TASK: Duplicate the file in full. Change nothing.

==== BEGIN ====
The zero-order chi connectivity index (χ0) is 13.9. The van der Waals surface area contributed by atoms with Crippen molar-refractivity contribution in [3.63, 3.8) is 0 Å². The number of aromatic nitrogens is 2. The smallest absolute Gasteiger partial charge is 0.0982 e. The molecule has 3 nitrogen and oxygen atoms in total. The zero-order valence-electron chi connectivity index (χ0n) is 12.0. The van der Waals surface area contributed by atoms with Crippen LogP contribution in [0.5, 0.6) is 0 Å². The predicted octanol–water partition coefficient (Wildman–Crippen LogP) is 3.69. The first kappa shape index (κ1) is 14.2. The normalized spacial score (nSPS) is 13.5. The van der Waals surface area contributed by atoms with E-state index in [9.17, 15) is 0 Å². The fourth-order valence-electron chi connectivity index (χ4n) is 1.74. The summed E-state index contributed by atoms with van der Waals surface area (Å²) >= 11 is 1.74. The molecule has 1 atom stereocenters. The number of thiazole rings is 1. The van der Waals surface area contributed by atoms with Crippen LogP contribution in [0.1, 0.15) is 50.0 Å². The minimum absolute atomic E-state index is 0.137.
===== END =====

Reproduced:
The zero-order chi connectivity index (χ0) is 13.9. The van der Waals surface area contributed by atoms with Crippen molar-refractivity contribution in [3.63, 3.8) is 0 Å². The number of aromatic nitrogens is 2. The smallest absolute Gasteiger partial charge is 0.0982 e. The molecule has 3 nitrogen and oxygen atoms in total. The zero-order valence-electron chi connectivity index (χ0n) is 12.0. The van der Waals surface area contributed by atoms with Crippen LogP contribution in [0.5, 0.6) is 0 Å². The predicted octanol–water partition coefficient (Wildman–Crippen LogP) is 3.69. The first kappa shape index (κ1) is 14.2. The normalized spacial score (nSPS) is 13.5. The van der Waals surface area contributed by atoms with E-state index in [9.17, 15) is 0 Å². The fourth-order valence-electron chi connectivity index (χ4n) is 1.74. The summed E-state index contributed by atoms with van der Waals surface area (Å²) >= 11 is 1.74. The molecule has 1 atom stereocenters. The number of thiazole rings is 1. The van der Waals surface area contributed by atoms with Crippen LogP contribution in [0.1, 0.15) is 50.0 Å². The minimum absolute atomic E-state index is 0.137.